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Productivity Hacks of 8 Famous Thinkers and Leaders
History is filled with men and women who got significantly more done on a daily basis than seems strictly possible. The legendary production of people like Leonardo DaVinci and Benjamin Franklin is mind boggling, and more than a little humbling to those of us who struggle to get to the gym three times a week or pick up our dry cleaning on time.History is filled with men and women who got significantly more done on a daily basis than seems strictly possible. The legendary production of people like Leonardo DaVinci and Benjamin Franklin is mind boggling, and more than a little humbling to those of us who struggle to get to the gym three times a week or pick up our dry cleaning on time.
How did they do it?
What superhuman traits did these super-productive few wield that we can learn from? For the most part, nothing that you and I can’t put to use on our own on a daily basis, though there are more than a few unexpected hacks that can supercharge your productivity in ways you might not expect.
Here are 8 such hacks and the famous men and women who used them to do all the amazing things they did.
Leonardo DaVinci was a maestro of productivity. Just look at the man’s list of accomplishments and you realize he must never have slept.
While there are numerous unproven myths about how DaVinci got so much done in his lifetime — from sleeping for 20 minutes every three hours, to clever variants of outsourcing — we know one thing for certain: he was an active man.
There is no point in the recorded histories of DaVinci’s life that we see him inactive — not pursuing a new trade, completing one of his masterpieces, or developing a theorem. There is something to be said for downtime, but so, too, is there something to be said for finding the things you love in life and pursuing them daily.
Ben Franklin is one of America’s most prolific politicians, writers, and inventors, having been instrumental in the American Revolution, the building of American government and inventing numerous useful tools in his life.
His 13 virtues are legendary for laying out how to live one’s life to maintain temperance, order, frugality, sincerity, justice and more.
If you are looking for a key to understanding how he got so much done in his life, those 13 virtues are a perfect guide.
Nelson Mandela is not the only person on this list to get up early each day, but his early morning walks are somewhat legendary in their own right — a time for him to think about what the day might hold, to process the day before, and to appreciate the freedom to enjoy that time.
Whether you go to the gym, read the paper, or go for a long walk every morning, getting up early and triggering the physical and mental processes that will lead to greater productivity is a sure fire way to get more done.
Sylvia Plath famously woke up early to write every morning, getting as much done as she could before her children woke up.
The same is true of many writers, thinkers, executives and statesmen and women. There’s something about those first two to three hours of every day when no one is awake and the world is yours.
If you frequently find yourself interrupted by distractions, phone calls, family members or something else that keeps you from getting work done, consider waking up earlier and getting the most important tasks on your to do list done before anyone else is even awake.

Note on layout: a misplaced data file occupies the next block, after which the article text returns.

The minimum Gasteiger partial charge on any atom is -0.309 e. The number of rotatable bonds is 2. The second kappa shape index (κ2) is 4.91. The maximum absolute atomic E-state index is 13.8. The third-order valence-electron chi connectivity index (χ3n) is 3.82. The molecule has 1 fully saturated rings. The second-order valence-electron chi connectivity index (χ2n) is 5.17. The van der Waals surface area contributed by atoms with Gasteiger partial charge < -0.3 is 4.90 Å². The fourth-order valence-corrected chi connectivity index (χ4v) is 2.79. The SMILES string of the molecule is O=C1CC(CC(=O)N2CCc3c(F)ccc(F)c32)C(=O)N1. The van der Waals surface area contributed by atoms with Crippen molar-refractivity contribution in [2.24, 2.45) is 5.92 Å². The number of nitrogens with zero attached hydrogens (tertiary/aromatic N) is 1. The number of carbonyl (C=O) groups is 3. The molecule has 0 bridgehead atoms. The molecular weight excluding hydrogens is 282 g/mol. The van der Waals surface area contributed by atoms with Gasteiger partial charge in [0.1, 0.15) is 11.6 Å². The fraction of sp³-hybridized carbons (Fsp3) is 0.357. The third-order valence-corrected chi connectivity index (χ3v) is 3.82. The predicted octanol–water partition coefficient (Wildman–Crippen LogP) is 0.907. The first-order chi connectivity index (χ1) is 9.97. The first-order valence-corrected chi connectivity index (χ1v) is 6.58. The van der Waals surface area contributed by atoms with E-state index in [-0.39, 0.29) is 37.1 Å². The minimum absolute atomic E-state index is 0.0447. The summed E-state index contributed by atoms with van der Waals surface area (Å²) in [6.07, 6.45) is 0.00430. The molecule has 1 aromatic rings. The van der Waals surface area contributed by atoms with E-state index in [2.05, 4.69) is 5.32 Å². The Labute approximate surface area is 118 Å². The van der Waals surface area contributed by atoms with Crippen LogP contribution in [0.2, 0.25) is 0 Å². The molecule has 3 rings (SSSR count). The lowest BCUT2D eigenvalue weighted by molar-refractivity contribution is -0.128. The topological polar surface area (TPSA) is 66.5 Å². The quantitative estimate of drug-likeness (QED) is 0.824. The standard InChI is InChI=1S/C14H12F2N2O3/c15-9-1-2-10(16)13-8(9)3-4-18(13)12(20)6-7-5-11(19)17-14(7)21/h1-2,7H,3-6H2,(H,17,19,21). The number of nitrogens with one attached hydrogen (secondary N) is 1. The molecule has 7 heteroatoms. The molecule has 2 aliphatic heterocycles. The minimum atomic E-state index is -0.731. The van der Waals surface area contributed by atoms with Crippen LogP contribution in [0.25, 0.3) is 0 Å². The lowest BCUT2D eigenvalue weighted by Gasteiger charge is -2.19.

Thomas Edison was a famous napper. Every day he would settle down for an hour or two to nap, recharging his mind and body for greater productivity later in the day.
He isn’t the only one. Winston Churchill and John F. Kennedy both took naps as well — a must for anyone who essentially works from morning to night.
Speaking of Churchill, this was a man who took great care with his personal time. Despite running one of the most powerful countries in the world during its most trying times, Churchill would set aside hours every day to nap, take a bath, dress and eat his evening meals in peace.
He credited his routines for keeping him focused and sane through what would be the hardest period of leadership in Britain during the 20th century.
Henry Ford revolutionized productivity on an industrial level, introducing the methods that ultimately enabled mass production of everything from his Model T automobile to jetliners.
One of his many sayings (and there were many) was that the “Greatest thing in life is experience. Even mistakes have value.” He believed that if you are going to fail, you should fail fast and learn from that failure.
In short, you should constantly be doing something — working toward something that will allow you to accomplish your goals, even if failure is a risk.
Einstein is one of the most important thinkers of the last two centuries, revolutionizing science, enabling the atomic age, and becoming synonymous with great intellect.
He was also a very productive man, capable of narrowing his focus for long periods of time on very important tasks.
His belief was that to be truly productive, you should focus your energies on a small number of very big things rather than the human tendency to focus on a large number of very small things.
Finding inspiration in a way that suits you
Inspiration and productivity are closely related. It’s hard to be productive when you have no interest in what you’re doing. At the same time, without productivity, inspiration can wane.
Productive men and women like those listed above were able to get more done in their lives because they found something important to them and focused all of their energies on those pursuits.
And when they couldn’t find more time, they found ways to squeeze more energy and more inspiration out of their days. Find those same triggers and you’ll be astounded at how much you can get done.
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